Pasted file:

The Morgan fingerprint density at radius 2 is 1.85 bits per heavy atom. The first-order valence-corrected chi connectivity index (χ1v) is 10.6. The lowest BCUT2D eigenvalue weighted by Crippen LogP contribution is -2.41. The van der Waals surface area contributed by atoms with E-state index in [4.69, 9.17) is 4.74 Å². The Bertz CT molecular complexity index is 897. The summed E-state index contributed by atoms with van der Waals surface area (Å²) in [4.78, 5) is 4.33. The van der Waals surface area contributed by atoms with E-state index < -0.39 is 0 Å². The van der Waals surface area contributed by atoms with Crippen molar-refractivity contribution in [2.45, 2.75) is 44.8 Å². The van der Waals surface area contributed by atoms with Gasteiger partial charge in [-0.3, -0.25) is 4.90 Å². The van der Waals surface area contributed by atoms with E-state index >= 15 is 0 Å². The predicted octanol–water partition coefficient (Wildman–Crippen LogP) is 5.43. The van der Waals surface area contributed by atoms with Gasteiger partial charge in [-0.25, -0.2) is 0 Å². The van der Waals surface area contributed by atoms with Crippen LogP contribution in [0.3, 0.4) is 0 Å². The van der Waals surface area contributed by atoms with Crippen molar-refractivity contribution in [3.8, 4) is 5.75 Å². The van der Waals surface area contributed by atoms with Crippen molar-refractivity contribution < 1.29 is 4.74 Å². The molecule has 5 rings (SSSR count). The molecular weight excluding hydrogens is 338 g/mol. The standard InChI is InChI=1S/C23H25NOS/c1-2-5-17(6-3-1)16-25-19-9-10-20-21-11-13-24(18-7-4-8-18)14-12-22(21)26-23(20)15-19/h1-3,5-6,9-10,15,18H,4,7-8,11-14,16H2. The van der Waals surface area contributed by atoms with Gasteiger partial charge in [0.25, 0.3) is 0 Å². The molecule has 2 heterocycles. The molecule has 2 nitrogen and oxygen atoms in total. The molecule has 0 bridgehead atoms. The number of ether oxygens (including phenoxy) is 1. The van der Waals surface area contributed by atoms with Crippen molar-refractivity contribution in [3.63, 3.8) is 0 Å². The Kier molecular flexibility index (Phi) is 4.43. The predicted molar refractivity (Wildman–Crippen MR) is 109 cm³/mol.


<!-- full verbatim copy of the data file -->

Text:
The Morgan fingerprint density at radius 2 is 1.85 bits per heavy atom. The first-order valence-corrected chi connectivity index (χ1v) is 10.6. The lowest BCUT2D eigenvalue weighted by Crippen LogP contribution is -2.41. The van der Waals surface area contributed by atoms with E-state index in [4.69, 9.17) is 4.74 Å². The Bertz CT molecular complexity index is 897. The summed E-state index contributed by atoms with van der Waals surface area (Å²) in [4.78, 5) is 4.33. The van der Waals surface area contributed by atoms with E-state index < -0.39 is 0 Å². The van der Waals surface area contributed by atoms with Crippen molar-refractivity contribution in [2.45, 2.75) is 44.8 Å². The van der Waals surface area contributed by atoms with Gasteiger partial charge in [-0.3, -0.25) is 4.90 Å². The van der Waals surface area contributed by atoms with E-state index >= 15 is 0 Å². The predicted octanol–water partition coefficient (Wildman–Crippen LogP) is 5.43. The van der Waals surface area contributed by atoms with Gasteiger partial charge in [-0.25, -0.2) is 0 Å². The van der Waals surface area contributed by atoms with Crippen LogP contribution in [0.3, 0.4) is 0 Å². The van der Waals surface area contributed by atoms with Crippen molar-refractivity contribution in [3.8, 4) is 5.75 Å². The van der Waals surface area contributed by atoms with Crippen molar-refractivity contribution < 1.29 is 4.74 Å². The molecule has 5 rings (SSSR count). The molecular weight excluding hydrogens is 338 g/mol. The standard InChI is InChI=1S/C23H25NOS/c1-2-5-17(6-3-1)16-25-19-9-10-20-21-11-13-24(18-7-4-8-18)14-12-22(21)26-23(20)15-19/h1-3,5-6,9-10,15,18H,4,7-8,11-14,16H2. The van der Waals surface area contributed by atoms with Gasteiger partial charge in [0.25, 0.3) is 0 Å². The molecule has 2 heterocycles. The molecule has 2 nitrogen and oxygen atoms in total. The molecule has 0 bridgehead atoms. The number of ether oxygens (including phenoxy) is 1. The van der Waals surface area contributed by atoms with Crippen molar-refractivity contribution in [3.63, 3.8) is 0 Å². The Kier molecular flexibility index (Phi) is 4.43. The predicted molar refractivity (Wildman–Crippen MR) is 109 cm³/mol.